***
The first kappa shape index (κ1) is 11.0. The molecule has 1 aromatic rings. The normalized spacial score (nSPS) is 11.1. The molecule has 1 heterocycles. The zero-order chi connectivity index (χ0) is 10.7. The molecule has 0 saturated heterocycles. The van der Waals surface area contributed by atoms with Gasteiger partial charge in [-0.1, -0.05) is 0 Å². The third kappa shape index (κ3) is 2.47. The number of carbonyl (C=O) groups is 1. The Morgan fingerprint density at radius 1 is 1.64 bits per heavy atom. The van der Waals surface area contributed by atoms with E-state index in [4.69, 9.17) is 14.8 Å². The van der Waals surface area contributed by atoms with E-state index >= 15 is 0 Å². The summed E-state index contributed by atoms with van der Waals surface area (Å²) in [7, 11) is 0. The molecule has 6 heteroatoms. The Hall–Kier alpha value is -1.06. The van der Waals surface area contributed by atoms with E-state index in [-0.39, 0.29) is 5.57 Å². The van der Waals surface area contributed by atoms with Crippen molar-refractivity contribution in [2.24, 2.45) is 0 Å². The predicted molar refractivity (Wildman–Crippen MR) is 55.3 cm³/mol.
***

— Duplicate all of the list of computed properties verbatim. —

The first kappa shape index (κ1) is 11.0. The molecule has 1 aromatic rings. The normalized spacial score (nSPS) is 11.1. The molecule has 1 heterocycles. The zero-order chi connectivity index (χ0) is 10.7. The molecule has 0 saturated heterocycles. The van der Waals surface area contributed by atoms with Gasteiger partial charge in [-0.1, -0.05) is 0 Å². The third kappa shape index (κ3) is 2.47. The number of carbonyl (C=O) groups is 1. The Morgan fingerprint density at radius 1 is 1.64 bits per heavy atom. The van der Waals surface area contributed by atoms with E-state index in [4.69, 9.17) is 14.8 Å². The van der Waals surface area contributed by atoms with E-state index >= 15 is 0 Å². The summed E-state index contributed by atoms with van der Waals surface area (Å²) in [7, 11) is 0. The molecule has 6 heteroatoms. The Hall–Kier alpha value is -1.06. The van der Waals surface area contributed by atoms with E-state index in [-0.39, 0.29) is 5.57 Å². The van der Waals surface area contributed by atoms with Crippen molar-refractivity contribution in [2.24, 2.45) is 0 Å². The predicted molar refractivity (Wildman–Crippen MR) is 55.3 cm³/mol.